Just Say No To A Constitutional Convention
In a speech to constituents the other day, Oklahoma Senator Tom Coburn seemed to endorse the perilously dangerous idea of a Constitutional Convention:
MUSKOGEE — U.S. Sen. Tom Coburn urged Oklahomans on Wednesday to join the movement for a national constitutional convention to cut down an oversized federal government and counter what he repeatedly referred to as a “lawless” Obama administration.
“I used to have a great fear of constitutional conventions,” Coburn told about 300 people at the Muskogee Convention Center. “I have a great fear now of not having one.”
A national convention called by two-thirds of the state legislatures is one of two ways the U.S. Constitution can be amended. Such a convention has never been called, largely because the Constitution itself was the product of a convention authorized only to amend the existing Articles of Confederation, but which replaced it entirely.
Thus, political leaders and scholars have long held that such a convention could be dangerous and even destructive to the nation.
But as conservative frustration with the Obama administration has grown, some factions have begun advocating for such a convention.
Coburn’s announcement that he had read what amounts to the national convention movement manifesto, Mark Levin’s “Liberty Amendments,” drew the loudest applause and reaction of the hour-long town hall meeting.
Coburn isn’t the first person on the right to discuss the idea of a Constitutional Convention. Three years ago, for example, a Virginia legislator endorsed the same idea, arguing that at the very least it would be a way for states to pressure Congress to pass amendments such as term limits or a Balanced budget Amendment. And, indeed, a state-called convention is one of the two methods for Amendment the Constitution authorized by Article V of the Constitution. At the same time, though, it’s worth noting that this is a method of Amendment that has never been utilized before, and we really have no idea how such a proceeding would unfold, or whether it could be limited to consideration of specific Amendments.
Back in 1983, when conservatives were talking about the idea of a Constitutional Convention for purposes ranging from a Balanced Budget Amendment to an amendment that would overturn Roe v. Wade, Chief Justice Warren Burger addressed the dangers of the approach in a letter to Phyllis Schlafley, then one of the leading conservative opponents of the idea:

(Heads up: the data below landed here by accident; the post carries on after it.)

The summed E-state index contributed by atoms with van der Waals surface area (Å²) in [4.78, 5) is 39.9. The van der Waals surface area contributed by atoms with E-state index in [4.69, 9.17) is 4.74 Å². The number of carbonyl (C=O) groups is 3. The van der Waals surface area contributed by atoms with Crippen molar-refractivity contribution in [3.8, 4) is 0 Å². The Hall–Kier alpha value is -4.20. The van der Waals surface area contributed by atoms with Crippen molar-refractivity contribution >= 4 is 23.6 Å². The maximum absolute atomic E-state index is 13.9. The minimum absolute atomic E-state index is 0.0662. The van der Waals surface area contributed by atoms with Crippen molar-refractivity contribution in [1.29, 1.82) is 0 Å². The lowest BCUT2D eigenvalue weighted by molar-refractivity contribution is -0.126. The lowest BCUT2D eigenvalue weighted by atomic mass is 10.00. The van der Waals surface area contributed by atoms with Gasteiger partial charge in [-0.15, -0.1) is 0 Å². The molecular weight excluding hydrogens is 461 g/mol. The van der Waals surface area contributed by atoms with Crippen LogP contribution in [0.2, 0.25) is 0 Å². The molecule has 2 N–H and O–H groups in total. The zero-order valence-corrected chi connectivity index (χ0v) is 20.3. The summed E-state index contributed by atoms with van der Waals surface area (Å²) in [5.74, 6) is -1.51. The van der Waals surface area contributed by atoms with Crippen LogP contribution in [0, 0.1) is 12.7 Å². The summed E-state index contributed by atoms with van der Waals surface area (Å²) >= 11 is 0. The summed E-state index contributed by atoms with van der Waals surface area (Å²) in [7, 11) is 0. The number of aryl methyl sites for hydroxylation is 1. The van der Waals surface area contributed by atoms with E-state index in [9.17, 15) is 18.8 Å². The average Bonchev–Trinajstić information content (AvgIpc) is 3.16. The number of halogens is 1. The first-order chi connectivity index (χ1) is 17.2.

I am glad to respond to your inquiry about a proposed Article V Constitutional Convention. I have been asked questions about this topic many times during my news conferences and at college meetings since I became chairman of the Commission on the Bicentennial of the U.S. Constitution, and I have repeatedly replied that such a convention would be a grand waste of time.
I have also repeatedly given my opinion that there is no effective way to limit or muzzle the actions of a Constitutional Convention. The convention could make its own rules and set its own agenda. Congress might try to limit the convention to one amendment or to one issue, but there is no way to assure that the convention would obey. After a convention is convened, it will be too late to stop the convention if we don’t like its agenda. The meeting in 1787 ignored the limit placed by the confederation Congress “for the sole and express purpose.”
With George Washington as chairman, they were able to deliberate in total secrecy, with no press coverage and no leaks. A constitutional Convention today would be a free-for-all for special interest groups, television coverage, and press speculation.
Our 1787 Constitution was referred to by several of its authors as a “miracle.” Whatever gain might be hoped for from a new Constitutional Convention could not be worth the risks involved. A new convention could plunge our Nation into constitutional confusion and confrontation at every turn, with no assurance that focus would be on the subjects needing attention. I have discouraged the idea of a Constitutional Convention, and I am glad to see states rescinding their previous resolutions requesting a convention. In these bicentennial years, we should be celebrating its long life, not challenging its very existence. Whatever may need repair on our Constitution can be dealt with by specific amendments.